The Haiti Water Project, a ministry of Nazarene Compassionate Ministries (NCM), seeks to provide clean and safe drinking water to vulnerable communities in Haiti, along with classes in healthy hygiene and sanitation routines through a program called WASH (Water Access, Sanitation, and Hygiene).
WHY WE EXIST
Haiti is a country filled with beautiful people and great possibilities. Today it is also one of the most water-impoverished countries in the world. Nine out of ten people do not have running water and more than four million people are without access to safe drinking water. On top of that, many Haitians live in areas where healthy hygiene and sanitation routines are not used, often resulting in disease. Many family members have to walk long distances to retrieve water each day for their family. Too often children must spend the day walking for water instead of attending school, as the expense of buying water in remote areas is unaffordable. The water retrieved is often contaminated, spreading illness. This contaminated water kills thousands each year with children being the most vulnerable. One statistic even shows that one in eight children won’t reach their fifth birthday. It doesn’t have to be this way.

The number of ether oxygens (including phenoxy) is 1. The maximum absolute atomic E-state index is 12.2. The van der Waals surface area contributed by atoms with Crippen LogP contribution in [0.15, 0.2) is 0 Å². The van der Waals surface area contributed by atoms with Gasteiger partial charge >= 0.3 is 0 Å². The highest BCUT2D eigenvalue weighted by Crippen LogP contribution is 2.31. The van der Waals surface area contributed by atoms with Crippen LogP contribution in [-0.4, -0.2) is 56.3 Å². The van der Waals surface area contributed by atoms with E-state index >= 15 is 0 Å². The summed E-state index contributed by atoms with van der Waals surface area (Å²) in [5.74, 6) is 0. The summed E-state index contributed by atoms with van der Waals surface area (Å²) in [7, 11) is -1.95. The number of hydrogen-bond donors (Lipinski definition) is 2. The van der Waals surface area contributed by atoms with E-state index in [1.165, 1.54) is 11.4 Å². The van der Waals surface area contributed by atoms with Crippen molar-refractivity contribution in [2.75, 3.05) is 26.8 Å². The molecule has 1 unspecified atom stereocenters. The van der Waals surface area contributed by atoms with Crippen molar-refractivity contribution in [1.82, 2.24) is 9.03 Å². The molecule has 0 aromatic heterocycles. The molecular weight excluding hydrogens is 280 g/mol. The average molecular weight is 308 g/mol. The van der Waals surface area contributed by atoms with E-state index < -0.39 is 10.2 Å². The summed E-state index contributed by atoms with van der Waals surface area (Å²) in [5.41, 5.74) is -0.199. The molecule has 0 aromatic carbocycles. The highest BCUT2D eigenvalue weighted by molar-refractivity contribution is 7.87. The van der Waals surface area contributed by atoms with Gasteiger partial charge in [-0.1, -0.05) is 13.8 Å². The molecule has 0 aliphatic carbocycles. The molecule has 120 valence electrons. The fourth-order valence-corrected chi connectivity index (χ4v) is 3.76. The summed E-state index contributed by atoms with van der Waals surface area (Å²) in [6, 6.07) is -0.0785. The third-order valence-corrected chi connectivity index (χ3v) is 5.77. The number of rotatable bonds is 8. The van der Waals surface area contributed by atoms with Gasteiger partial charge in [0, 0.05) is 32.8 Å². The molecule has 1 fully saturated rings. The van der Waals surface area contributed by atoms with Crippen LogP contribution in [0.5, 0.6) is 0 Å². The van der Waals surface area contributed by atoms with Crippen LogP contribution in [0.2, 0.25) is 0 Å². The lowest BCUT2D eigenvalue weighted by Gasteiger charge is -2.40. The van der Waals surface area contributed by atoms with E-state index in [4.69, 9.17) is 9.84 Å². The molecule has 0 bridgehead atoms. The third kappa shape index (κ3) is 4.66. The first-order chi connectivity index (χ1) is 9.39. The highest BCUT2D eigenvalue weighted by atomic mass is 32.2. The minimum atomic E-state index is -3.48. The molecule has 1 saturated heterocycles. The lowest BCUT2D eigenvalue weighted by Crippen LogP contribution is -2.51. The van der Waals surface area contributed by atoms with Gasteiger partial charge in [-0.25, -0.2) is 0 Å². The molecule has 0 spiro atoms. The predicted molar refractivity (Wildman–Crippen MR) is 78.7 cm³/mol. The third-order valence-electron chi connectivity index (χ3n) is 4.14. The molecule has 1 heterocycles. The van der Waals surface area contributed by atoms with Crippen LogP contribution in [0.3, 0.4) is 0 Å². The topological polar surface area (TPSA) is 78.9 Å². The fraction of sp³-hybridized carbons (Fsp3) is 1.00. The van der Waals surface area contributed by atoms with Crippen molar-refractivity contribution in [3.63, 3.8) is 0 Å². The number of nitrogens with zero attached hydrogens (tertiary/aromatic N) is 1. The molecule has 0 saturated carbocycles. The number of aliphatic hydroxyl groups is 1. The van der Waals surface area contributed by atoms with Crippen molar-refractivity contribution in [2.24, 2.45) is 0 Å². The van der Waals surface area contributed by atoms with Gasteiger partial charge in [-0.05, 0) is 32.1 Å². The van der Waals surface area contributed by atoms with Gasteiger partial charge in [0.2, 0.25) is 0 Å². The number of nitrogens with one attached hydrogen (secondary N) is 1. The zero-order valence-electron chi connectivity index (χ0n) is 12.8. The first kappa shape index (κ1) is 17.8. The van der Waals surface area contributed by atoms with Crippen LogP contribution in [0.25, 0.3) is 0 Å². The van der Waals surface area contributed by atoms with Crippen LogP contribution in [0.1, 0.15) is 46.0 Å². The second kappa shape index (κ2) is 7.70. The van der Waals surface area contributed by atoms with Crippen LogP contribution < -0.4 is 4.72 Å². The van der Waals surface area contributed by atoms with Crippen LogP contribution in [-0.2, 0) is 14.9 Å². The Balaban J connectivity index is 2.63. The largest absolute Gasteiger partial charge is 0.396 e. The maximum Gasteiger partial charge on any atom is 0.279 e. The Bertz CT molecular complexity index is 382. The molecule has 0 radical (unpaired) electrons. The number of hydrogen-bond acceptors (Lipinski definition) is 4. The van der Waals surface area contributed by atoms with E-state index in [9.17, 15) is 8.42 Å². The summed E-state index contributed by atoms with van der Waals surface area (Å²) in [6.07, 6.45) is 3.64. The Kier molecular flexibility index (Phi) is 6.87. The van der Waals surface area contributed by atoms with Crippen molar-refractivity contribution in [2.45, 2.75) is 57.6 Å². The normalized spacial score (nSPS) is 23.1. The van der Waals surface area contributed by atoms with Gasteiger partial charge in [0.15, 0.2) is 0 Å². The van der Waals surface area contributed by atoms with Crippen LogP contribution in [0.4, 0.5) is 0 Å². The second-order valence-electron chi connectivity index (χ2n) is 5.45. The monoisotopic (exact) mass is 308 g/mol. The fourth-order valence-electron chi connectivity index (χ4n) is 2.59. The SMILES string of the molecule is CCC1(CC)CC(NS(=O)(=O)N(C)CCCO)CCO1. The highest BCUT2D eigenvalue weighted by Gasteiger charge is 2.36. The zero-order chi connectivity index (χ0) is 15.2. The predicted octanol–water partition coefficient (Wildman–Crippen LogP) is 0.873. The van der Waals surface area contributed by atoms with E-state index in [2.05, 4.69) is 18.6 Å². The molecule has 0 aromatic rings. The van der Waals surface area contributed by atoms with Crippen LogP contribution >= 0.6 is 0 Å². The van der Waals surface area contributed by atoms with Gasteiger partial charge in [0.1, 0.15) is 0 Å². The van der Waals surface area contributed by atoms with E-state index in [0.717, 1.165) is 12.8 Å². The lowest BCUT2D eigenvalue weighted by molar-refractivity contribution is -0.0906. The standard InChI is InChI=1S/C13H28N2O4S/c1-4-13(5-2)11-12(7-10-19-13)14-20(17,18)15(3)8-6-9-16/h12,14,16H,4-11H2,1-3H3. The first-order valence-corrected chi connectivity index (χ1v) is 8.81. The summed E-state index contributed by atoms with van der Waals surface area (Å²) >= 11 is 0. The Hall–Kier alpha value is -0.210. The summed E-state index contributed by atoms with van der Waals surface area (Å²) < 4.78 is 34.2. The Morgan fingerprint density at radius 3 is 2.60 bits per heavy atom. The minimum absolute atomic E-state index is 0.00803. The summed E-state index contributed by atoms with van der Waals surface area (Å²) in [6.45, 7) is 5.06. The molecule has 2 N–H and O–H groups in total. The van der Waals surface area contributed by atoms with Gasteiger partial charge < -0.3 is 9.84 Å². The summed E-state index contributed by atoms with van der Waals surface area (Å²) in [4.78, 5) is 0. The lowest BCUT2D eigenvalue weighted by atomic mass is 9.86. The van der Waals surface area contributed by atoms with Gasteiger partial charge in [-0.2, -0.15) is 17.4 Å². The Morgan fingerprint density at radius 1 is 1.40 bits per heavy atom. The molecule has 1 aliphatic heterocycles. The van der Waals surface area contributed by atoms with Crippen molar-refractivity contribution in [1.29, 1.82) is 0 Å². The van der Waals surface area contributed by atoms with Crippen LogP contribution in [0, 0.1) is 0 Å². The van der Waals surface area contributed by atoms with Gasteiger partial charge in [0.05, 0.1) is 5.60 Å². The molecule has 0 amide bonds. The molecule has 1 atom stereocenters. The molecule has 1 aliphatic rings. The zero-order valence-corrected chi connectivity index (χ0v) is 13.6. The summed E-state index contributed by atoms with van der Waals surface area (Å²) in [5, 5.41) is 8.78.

WHAT WE DO
With overwhelming statistics—including the fact that about half of Haiti’s population lacks access to safe drinking water and one in every eight children won’t reach their fifth birthday—providing WASH (Water Access, Sanitation, and Hygiene) services is a practical way to offer better health and show our love through compassionate ministries. Haiti Water Project works with local Nazarene churches to provide education and training, as well as to build wells, latrines and Bio-sand filters to reduce water and hygiene related diseases in these communities.
HWP works with local leaders to determine the specific water, sanitation and hygiene needs in the community, and to discuss implementation and maintenance plans. Leaders are empowered to improve lives through sustainable resources. Entire communities are transformed as churches in Haiti become places where people come for both the literal and spiritual water of life.